System.out.println("Underlying OS is:"+osName);
		 if(osName.contains("Windows")){
			 return new WindowsFileSystemReceiver();
		 }else{
			 return new UnixFileSystemReceiver();
		 }
	}
	
}

Let’s move now to create our command pattern example client program that will consume our file system utility.


package com.journaldev.design.command;

public class FileSystemClient {

	public static void main(String[] args) {
		//Creating the receiver object
		FileSystemReceiver fs = FileSystemReceiverUtil.getUnderlyingFileSystem();
		
		//creating command and associating with receiver
		OpenFileCommand openFileCommand = new OpenFileCommand(fs);
		
		//Creating invoker and associating with Command
		FileInvoker file = new FileInvoker(openFileCommand);
		
		//perform action on invoker object
		file.execute();
		
		WriteFileCommand writeFileCommand = new WriteFileCommand(fs);
		file = new FileInvoker(writeFileCommand);
		file.execute();
		
		CloseFileCommand closeFileCommand = new CloseFileCommand(fs);
		file = new FileInvoker(closeFileCommand);
		file.execute();
	}

}

Notice that client is responsible to create the appropriate type of command object. For example if you want to write a file you are not supposed to create CloseFileCommand object.

Client program is also responsible to attach receiver to the command and then command to the invoker class.

Output of the above command pattern example program is:


Underlying OS is:Mac OS X
Opening file in unix OS
Writing file in unix OS
Closing file in unix OS

Command Pattern Class Diagram

Here is the class diagram for our file system utility implementation.

Command Design Pattern, Command Pattern in java, command pattern Class Diagram, Command Pattern

Command Pattern Important Points

  • Command is the core of command design pattern that defines the contract for implementation.
  • Receiver implementation is separate from command implementation.
  • Command implementation classes chose the method to invoke on receiver object, for every method in receiver there will be a command implementation. It works as a bridge between receiver and action methods.
  • Invoker class just forward the request from client to the command object.
  • Client is responsible to instantiate appropriate command and receiver implementation and then associate them together.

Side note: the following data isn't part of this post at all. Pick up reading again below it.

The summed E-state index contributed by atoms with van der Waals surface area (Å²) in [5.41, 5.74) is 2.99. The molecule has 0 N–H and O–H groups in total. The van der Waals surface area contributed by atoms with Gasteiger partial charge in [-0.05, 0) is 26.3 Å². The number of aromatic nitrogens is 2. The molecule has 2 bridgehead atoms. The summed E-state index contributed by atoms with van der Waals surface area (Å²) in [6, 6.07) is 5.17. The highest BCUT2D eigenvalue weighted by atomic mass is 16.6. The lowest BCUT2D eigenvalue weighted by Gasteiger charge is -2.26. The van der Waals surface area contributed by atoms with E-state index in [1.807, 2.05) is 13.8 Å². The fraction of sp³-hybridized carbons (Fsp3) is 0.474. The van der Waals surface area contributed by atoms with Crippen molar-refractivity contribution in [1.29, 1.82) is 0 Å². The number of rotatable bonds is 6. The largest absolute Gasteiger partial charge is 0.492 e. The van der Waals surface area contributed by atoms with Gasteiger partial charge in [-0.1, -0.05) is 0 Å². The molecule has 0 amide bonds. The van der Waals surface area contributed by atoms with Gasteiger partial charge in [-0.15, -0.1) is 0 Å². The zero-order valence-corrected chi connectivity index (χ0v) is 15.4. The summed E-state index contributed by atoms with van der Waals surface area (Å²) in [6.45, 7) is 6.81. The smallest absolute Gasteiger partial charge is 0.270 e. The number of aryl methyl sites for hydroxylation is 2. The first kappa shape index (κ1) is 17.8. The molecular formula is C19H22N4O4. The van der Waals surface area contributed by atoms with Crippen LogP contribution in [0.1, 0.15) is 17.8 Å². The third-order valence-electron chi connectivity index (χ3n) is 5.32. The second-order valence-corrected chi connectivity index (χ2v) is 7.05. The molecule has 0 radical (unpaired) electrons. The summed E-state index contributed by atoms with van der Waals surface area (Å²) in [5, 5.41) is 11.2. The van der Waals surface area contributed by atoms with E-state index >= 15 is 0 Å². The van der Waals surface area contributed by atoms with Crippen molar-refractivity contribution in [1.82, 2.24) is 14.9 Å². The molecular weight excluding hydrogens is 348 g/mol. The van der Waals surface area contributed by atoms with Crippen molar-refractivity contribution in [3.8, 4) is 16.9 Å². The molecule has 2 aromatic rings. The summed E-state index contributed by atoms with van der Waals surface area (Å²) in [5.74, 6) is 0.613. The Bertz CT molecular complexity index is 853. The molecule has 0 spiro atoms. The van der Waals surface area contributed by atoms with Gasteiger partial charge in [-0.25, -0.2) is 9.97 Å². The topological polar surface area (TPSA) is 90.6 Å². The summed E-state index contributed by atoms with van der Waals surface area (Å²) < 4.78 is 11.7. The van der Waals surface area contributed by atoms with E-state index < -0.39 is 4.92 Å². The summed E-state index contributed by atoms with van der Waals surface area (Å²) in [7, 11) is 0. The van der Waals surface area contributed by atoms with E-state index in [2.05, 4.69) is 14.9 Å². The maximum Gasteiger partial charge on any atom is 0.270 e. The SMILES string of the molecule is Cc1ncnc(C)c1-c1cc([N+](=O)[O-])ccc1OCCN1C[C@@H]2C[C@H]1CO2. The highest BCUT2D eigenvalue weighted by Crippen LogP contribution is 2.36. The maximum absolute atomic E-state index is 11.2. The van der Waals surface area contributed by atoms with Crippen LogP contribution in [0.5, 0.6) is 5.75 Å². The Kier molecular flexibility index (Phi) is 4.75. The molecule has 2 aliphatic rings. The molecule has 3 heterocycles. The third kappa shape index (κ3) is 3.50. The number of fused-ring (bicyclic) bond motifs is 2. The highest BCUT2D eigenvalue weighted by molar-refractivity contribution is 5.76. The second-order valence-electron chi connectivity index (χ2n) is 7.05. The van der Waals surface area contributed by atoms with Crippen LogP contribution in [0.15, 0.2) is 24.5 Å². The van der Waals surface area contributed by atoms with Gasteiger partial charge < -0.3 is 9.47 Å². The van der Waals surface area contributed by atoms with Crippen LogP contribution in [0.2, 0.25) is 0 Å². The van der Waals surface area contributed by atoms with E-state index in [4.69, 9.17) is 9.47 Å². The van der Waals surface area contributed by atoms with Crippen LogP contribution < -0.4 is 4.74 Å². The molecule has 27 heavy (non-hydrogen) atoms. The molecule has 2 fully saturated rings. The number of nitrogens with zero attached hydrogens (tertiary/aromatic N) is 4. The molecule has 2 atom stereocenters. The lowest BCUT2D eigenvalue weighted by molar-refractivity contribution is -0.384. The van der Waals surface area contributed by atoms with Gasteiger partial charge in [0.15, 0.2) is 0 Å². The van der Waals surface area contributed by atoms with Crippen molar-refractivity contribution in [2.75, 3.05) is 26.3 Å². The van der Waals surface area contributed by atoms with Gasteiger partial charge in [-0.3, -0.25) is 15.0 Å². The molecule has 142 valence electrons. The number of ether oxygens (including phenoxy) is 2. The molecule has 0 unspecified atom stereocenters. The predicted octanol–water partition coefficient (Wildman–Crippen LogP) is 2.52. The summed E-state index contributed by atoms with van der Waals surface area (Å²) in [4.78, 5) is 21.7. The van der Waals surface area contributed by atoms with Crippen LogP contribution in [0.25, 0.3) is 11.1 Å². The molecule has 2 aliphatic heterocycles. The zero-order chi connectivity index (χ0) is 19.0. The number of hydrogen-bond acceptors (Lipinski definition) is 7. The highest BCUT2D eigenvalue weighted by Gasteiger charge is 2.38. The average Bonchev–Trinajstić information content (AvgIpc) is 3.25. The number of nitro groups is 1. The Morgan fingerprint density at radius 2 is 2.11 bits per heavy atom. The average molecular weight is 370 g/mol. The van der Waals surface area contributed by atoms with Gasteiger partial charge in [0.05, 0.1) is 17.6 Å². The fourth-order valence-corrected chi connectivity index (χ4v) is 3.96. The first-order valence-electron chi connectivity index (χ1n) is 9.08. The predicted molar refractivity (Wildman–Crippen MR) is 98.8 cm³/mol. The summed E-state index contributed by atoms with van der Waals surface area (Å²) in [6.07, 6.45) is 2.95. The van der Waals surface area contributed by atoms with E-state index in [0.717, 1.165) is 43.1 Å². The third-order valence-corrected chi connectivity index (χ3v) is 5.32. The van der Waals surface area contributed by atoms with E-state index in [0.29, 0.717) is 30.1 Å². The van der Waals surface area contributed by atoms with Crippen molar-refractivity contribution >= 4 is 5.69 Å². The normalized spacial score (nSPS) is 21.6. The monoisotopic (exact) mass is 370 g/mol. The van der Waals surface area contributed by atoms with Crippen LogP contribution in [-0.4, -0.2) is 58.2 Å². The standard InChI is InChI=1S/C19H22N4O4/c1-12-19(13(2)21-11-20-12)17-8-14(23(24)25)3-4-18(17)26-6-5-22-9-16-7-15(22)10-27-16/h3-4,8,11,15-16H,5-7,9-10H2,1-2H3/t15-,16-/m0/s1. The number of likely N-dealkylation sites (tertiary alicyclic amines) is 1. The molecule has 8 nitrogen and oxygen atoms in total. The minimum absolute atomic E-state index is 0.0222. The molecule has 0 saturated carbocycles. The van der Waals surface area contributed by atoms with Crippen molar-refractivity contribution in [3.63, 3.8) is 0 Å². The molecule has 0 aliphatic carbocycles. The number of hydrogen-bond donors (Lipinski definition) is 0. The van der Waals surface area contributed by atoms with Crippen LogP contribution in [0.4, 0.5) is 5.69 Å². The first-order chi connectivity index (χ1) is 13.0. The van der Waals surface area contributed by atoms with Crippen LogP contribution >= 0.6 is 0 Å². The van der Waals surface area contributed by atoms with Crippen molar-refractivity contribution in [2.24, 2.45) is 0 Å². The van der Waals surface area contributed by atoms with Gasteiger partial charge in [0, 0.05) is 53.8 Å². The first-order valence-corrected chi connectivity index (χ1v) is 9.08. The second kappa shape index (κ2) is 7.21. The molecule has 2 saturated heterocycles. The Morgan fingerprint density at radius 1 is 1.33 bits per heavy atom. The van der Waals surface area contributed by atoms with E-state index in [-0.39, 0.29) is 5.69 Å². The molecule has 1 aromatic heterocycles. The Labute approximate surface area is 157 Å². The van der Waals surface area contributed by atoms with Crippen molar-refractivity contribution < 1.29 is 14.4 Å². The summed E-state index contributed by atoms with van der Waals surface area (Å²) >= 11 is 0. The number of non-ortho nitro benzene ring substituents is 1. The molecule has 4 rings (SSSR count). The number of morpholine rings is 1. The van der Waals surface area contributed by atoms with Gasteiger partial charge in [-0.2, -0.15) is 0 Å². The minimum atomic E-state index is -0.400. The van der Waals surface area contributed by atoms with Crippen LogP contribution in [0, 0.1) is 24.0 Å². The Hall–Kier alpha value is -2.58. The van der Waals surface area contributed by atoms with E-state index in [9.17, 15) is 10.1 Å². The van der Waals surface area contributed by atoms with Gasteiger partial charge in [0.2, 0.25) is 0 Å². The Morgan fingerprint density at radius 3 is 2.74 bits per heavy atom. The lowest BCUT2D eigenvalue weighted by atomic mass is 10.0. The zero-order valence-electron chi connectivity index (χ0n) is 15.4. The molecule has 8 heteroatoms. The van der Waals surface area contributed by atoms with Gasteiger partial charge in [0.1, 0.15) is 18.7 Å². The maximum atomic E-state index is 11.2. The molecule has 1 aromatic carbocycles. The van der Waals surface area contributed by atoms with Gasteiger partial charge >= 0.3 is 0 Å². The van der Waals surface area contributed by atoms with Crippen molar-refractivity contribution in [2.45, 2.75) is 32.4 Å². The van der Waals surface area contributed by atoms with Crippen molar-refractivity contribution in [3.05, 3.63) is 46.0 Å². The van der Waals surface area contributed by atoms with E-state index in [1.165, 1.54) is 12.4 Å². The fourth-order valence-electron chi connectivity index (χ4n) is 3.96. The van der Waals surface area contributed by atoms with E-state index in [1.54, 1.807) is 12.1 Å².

• Client is also responsible for instantiating invoker object and associating command object with it and execute the action method.
  • Command design pattern is easily extendible, we can add new action methods in receivers and create new Command implementations without changing the client code.
  • The drawback with Command design pattern is that the code gets huge and confusing with high number of action methods and because of so many associations.

Command Design Pattern JDK Example

Runnable interface (java.lang.Runnable) and Swing Action (javax.swing.Action) uses command pattern.

Comments

  1. Ravi says:

    Hi Pankaj

    Nice post, I always like your comprehensive posts.

    I just want to bring up couple points here, I don’t see any point of having a Invoker class. Client is having references to command and receiver. So can’t we just call command.execute()?

    Could you give an example where we actually need Invoker?

    Thanks,
    Ravi.

  2. Prakash K says:

    Its a very good explanation. Thank you.

    It would be great to have the typo corrected for “lose coupling” to “loose coupling”

    Thank you. Please keep up the good work.

    1. Pankaj says:

      Thanks for catching the error, i have corrected it.

      1. Ahamad says:

        What ever in this site very easily and lay man language explained. Thank you so much.

  3. Earl says:

    Sorry, but htis looks more like a bridge pattern than a command pattern. Also, for a request-response model, where is the response?

  4. MalRaj says:

    Hi Pankaj,
    Thanks for the fine example.

  5. surjaj says:

    why cant we implement
    void openFile();
    void writeFile();
    void closeFile(); these method in execute() in command interface implementation.

  6. Dusan says:

    Why doesn’t FileInvoker implement Command interface when it contains void execute() method?

  7. Armando Flores says:

    I really like your example.

    Just one thing, @Override annotations is not allowed for methods that implement an interface method.

  8. md farooq says:

    nice explanation

  9. You Know says:

    This one was pretty good, Pankaj. I always knew you had it in you.

  10. Vineet Kumar says:

    very good article

  11. Hitesh says:

    Very nice explanation.
    Superb!
    Amazing!
    Masha’Allah!

  12. Ajinder Singh says:

    Hi,

    Very nice explanation.

    Thanks

  13. Chandra Shekhar says:

    Hi,

    Pankaj very nicely explained. Thanks for sharing such a valuable post. I have gone through command pattern in few of the live projects and the implementation is with runnable or callable interface. Is there any particular feature of this pattern which makes it suitable for multithreaded system.

    Regards,
    Chandra Shekhar

  14. Sunita Bansal says:

    Sir, nice example of command pattern, can you tell us how the runnable interface is an example of command pattern.